Here I've gone and talked bad about the issue this entire time, and yet I give it a good grade. How does that work? Well, Morrison likes to tell long, complicated stories, and as such a writer, it does not seem quite right to knock him for having an issue that is slow in development. Morrison is telling a big story which might actually fit better as a novel than a comic book, so I can hardly fault him too much for failing to get his complex story to fit neatly into a twenty page a month format. In other words, I'm trusting that though this was not the most exciting of issues, Morrison is moving purposely in a necessary direction, and I am betting that this issue would read just find if it were inserted into a trade rather than a single issue. In reality, my biggest complaint about this issue is that there is not more of it, and in some ways, that is hardly a complaint at all.

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Review: Batman, Incorporated #6


Garland of Skulls

I absolutely loved the last issue of Batman Incorporated. I think I am beginning to get a grasp on Morrison's unique writing style and long term story telling, and I love it. Granted, it would be nice if he would occasionally answer a few more questions rather than speed from one ambiguous revelation to another, but at the same time, his refusal to nail down every aspect of his story is what paves the way for so many theories in the present and revelations in the future. Ambiguity and perplexity are Morrison's allies in story telling, and making up theories is half the fun of reading and enjoying them. I have a theory that The Heretic is Damian from the future, and I am eager to see if this issue will reveal my prediction to be true. Does this issue reveal all we have been wondering, or just leave us scratching our heads in wonder?

In this issue, Batman rushes to the tower where many of his operatives fell prey to Talia's trap. There, he confronts Talia in spirit if not in body. Also, the Robins, both present and future, discuss things back at the cave.

The Frustration Which Is Morrison

It is extremely difficult for me to analyze an issue such as this because it does not really tell a complete story. Unlike the last issue where things were pretty well centered on future Damian and even that which took place in the present had a nice little arch, this issue felt like it only moved things forward by inches. Don't get me wrong, a lot happened and there is plenty to discuss, but it just didn't have the same sort of neat stopping point which makes it easier to evaluate as a single issue rather than as a piece of the whole arch.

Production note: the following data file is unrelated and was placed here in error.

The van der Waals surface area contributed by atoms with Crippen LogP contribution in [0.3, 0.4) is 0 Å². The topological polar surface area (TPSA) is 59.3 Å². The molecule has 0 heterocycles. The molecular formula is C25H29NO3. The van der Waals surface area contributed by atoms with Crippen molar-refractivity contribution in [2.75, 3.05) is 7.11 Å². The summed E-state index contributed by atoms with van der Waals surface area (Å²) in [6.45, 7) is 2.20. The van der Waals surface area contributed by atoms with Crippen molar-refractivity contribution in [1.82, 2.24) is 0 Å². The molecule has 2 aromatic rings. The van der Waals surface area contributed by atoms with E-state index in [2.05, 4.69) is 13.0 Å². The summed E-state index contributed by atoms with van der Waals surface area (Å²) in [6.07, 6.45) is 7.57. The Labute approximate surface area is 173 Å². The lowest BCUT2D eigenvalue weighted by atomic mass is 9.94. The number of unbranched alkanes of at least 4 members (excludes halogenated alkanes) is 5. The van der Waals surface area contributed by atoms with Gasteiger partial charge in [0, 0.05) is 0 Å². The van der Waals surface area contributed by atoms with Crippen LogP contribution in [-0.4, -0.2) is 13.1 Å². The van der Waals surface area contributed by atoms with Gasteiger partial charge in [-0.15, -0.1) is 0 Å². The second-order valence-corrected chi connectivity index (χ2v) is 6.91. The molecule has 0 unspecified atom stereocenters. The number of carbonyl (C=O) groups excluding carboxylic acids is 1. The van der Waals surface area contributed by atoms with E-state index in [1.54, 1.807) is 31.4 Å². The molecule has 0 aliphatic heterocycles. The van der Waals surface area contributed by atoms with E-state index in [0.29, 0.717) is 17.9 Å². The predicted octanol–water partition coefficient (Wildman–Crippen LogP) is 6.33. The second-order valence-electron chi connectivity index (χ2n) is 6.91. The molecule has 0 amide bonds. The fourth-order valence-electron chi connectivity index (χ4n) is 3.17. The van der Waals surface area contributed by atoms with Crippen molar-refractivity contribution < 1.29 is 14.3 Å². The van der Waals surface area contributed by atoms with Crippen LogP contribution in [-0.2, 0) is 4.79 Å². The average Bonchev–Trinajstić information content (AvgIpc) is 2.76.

Art Watch!

I heard a lot of fear about there being more than one penciler on this issue, but those fears were misplaced. Chris Burnham is the guy who usually takes care of all Batman Incorporated art, and he does his fair share here as well, but Andres Guinaldo also steps in and does a fair bit of the penciling. You can definitely tell a difference between Guinaldo rougher more realistic style and Brunham's smoother more exaggerated style, but they both look good, and they blend well together. If I had not been warned that multiple artists would be handling this issue, I don't know that I even would have noticed. Burnham does continue to draw Damian's face squinchy which I do not appreciate, but other than that, the art looks great.

The Zen Parable of the Goatherd

This was one of the most perplexing elements of this issue. When Batman arrives at the building, Talia has planted various symbols representative of the Zen Parable of the Goatherd or the Ten Bulls, and she narrates to Batman about them as he fights his way up the tower. I did a little research on it, but I have to admit that I am stills stumped.

The parable of the Goatherd represents the Zen Buddhists steps towards enlightenment with the goat, if I am understanding it correctly, representing enlightenment. I think the idea is that you have to search for enlightenment, follow whatever path takes you there, struggle with it, enjoy it, transcend the experience, and then return to society to share enlightenment. Typically, the herder pursues the goat or ox up the mountain, and Talia refers to the building as the mountain, yet Batman reaches the image for achievement of enlightenment before he reaches the top of the “mountain” where the goat would be found in the parable. Furthermore, Batman does not seem to have any moment of enlightenment. There is also the fact that Talia decided to go with with goats instead of the traditional oxen. She says, “the goat has so many layers” which is intriguing. The only thing I can think of as symbolic about the goat is its stubbornness and willingness to eat anything and neither of those aspects shed light on this issue.